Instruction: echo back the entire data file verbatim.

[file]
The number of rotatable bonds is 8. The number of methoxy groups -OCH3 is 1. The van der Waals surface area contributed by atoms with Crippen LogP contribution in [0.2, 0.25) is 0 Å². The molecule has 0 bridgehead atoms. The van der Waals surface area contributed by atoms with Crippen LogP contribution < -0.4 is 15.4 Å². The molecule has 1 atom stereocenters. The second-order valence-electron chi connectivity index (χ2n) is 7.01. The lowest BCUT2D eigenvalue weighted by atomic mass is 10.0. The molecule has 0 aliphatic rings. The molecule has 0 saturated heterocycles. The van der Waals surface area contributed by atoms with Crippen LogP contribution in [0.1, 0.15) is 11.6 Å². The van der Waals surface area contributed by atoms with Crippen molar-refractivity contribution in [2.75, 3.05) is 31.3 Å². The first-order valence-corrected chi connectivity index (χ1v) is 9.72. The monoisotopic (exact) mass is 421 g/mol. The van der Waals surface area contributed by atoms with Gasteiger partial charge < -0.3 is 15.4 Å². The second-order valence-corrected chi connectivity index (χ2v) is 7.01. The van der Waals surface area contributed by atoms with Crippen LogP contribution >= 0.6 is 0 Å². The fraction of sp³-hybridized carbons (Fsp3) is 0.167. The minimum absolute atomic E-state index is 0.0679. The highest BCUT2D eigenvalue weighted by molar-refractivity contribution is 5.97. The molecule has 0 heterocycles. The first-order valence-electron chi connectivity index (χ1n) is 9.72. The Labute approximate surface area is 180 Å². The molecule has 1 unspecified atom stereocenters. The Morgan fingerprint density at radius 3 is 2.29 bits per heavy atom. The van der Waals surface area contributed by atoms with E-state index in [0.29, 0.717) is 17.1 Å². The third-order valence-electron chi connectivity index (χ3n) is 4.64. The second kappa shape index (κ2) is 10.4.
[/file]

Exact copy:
The number of rotatable bonds is 8. The number of methoxy groups -OCH3 is 1. The van der Waals surface area contributed by atoms with Crippen LogP contribution in [0.2, 0.25) is 0 Å². The molecule has 0 bridgehead atoms. The van der Waals surface area contributed by atoms with Crippen LogP contribution < -0.4 is 15.4 Å². The molecule has 1 atom stereocenters. The second-order valence-electron chi connectivity index (χ2n) is 7.01. The lowest BCUT2D eigenvalue weighted by atomic mass is 10.0. The molecule has 0 aliphatic rings. The molecule has 0 saturated heterocycles. The van der Waals surface area contributed by atoms with Crippen LogP contribution in [0.1, 0.15) is 11.6 Å². The van der Waals surface area contributed by atoms with Crippen molar-refractivity contribution in [2.75, 3.05) is 31.3 Å². The first-order valence-corrected chi connectivity index (χ1v) is 9.72. The monoisotopic (exact) mass is 421 g/mol. The van der Waals surface area contributed by atoms with Gasteiger partial charge < -0.3 is 15.4 Å². The second-order valence-corrected chi connectivity index (χ2v) is 7.01. The van der Waals surface area contributed by atoms with Crippen LogP contribution >= 0.6 is 0 Å². The fraction of sp³-hybridized carbons (Fsp3) is 0.167. The minimum absolute atomic E-state index is 0.0679. The highest BCUT2D eigenvalue weighted by molar-refractivity contribution is 5.97. The molecule has 0 heterocycles. The first-order valence-electron chi connectivity index (χ1n) is 9.72. The Labute approximate surface area is 180 Å². The molecule has 1 unspecified atom stereocenters. The Morgan fingerprint density at radius 3 is 2.29 bits per heavy atom. The van der Waals surface area contributed by atoms with E-state index in [0.29, 0.717) is 17.1 Å². The third-order valence-electron chi connectivity index (χ3n) is 4.64. The second kappa shape index (κ2) is 10.4.